Kampomg Chhnang provincial joint taskforces have detained four suspects and impounded agricultural equipment used to clear forest and wetland in Kampong Leng district.
Chin Sophat, the provincial chief of economic crime police, told The Post on Tuesday that the crackdown was part of a three-day operation to stamp out forestry crimes.
Sophat said many hectares of wetland in the district’s Chranouk commune had been intruded and cleared by farmers who intended to claim the land for private ownership.
On Sunday afternoon, he said, a joint task force consisting of 25 members from provincial police, and forestry and fisheries administration arrested the four suspects while they were clearing the protected wetland and seized three tractors.
“The suspects and evidence have been sent to the forestry and fisheries administration. They will send the case to court following legal procedures,” he said.
On the second day of the clampdown on Monday, the joint task forces also confiscated other equipment for clearing wetland while patrolling the Trapaing Tayot area about 3km from Chambok Prasad village in Teuk Phos district’s Kraing Skear commune.
“The authorities seized three types of machinery including one excavator, one bulldozer and a transporting vehicle, but the machinery operators managed to escape,” he said.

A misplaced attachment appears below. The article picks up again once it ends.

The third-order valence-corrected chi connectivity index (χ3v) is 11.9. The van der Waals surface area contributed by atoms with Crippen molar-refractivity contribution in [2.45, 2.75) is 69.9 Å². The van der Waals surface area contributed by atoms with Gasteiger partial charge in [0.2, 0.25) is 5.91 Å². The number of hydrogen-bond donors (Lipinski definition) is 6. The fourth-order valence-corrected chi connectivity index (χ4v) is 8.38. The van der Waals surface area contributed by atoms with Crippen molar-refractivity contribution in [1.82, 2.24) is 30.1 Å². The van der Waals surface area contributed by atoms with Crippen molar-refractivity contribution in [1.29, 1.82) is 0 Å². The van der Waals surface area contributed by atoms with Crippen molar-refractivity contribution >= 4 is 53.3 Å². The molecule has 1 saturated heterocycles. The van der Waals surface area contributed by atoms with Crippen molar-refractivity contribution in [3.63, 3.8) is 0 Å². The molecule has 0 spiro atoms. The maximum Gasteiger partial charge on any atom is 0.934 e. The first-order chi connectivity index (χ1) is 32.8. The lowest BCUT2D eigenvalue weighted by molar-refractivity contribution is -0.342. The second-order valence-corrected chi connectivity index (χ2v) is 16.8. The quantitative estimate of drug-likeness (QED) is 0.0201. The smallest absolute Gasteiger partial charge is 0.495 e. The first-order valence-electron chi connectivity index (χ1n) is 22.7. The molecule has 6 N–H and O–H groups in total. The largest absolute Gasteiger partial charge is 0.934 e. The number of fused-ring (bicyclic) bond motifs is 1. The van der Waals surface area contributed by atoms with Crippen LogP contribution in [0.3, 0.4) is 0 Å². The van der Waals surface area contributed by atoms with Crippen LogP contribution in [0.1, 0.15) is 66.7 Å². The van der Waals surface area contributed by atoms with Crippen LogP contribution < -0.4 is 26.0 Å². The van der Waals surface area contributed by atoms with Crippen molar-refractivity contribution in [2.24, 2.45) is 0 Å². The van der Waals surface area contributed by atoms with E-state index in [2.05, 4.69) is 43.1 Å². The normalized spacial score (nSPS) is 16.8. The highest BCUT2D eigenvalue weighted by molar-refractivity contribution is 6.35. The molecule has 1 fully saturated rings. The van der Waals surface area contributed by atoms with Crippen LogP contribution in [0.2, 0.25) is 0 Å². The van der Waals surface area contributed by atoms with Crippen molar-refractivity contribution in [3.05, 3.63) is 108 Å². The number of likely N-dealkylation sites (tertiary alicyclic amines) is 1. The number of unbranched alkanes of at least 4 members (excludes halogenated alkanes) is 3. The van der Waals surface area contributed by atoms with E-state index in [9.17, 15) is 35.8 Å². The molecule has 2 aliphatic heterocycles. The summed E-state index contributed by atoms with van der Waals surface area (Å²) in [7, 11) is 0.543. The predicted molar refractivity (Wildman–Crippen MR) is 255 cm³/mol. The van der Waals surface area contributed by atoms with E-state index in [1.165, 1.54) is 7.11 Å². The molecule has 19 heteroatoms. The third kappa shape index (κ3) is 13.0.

Teuk Phos district deputy police chief Kong Sam Ol, who also participated in the operation, told The Post on Tuesday the suspects used the machinery to encroach on around 40ha of forest land in the area.
Provincial Forestry Administration director Thong Vanvira Vuthy told The Post that the location where the encroachment took place had yet to be measured by competent authorities.
He said police were looking for the machinery and landowners as part of an ongoing investigation.
“I cannot confirm yet whether the forest land that was encroached on is located in a protected area. We cannot confirm its size either because it has not been measured. Now we are looking for the machinery and landowners,” he said.
A local officer who requested anonymity identified the machinery owner as Chrik Chreng, a 50-year-old resident from Kampong Chhnang town’s Phsar Chhnang commune. He said Chreng was hired to clear the forest and pave roads.
The officer claimed Chreng was hired by Oknha Lim Tea Leng, who he said had bought the land from Chum Sareth, a teacher from Teuk Phos district.
Chreng confirmed to The Post on Tuesday the machinery belonged to him and that he worked as an agent to clear forest land and pave roads.
He said the machinery was used to clear Oknha Tea Leng’s land, though he was not certain if the tycoon held a valid land title.
“I’m the owner of the machinery. I did not break the laws. Oknha Lim Tea Leng claimed he had bought the land from residents in the area. That’s why I did not ask permission from local authorities [before clearing the area],” he said.
Sareth, the teacher, told The Post on Tuesday he had purchased the 60ha land from 70 families since 2014.
Over the years, he said he had sold the land on to Okhna Tie Leng, but that he had yet to transfer his land ownership to the tycoon at either district or provincial level.
“There’s a proper title for the land, but since I sold it to Oknha Lim Tea Leng, it has been accredited only at village and commune level,” he said.
The tycoon declined to elaborate on Tuesday, saying he was taking care of his sick mother in Thailand.
He said he would prepare documentation to clarify the case with the authorities upon his return.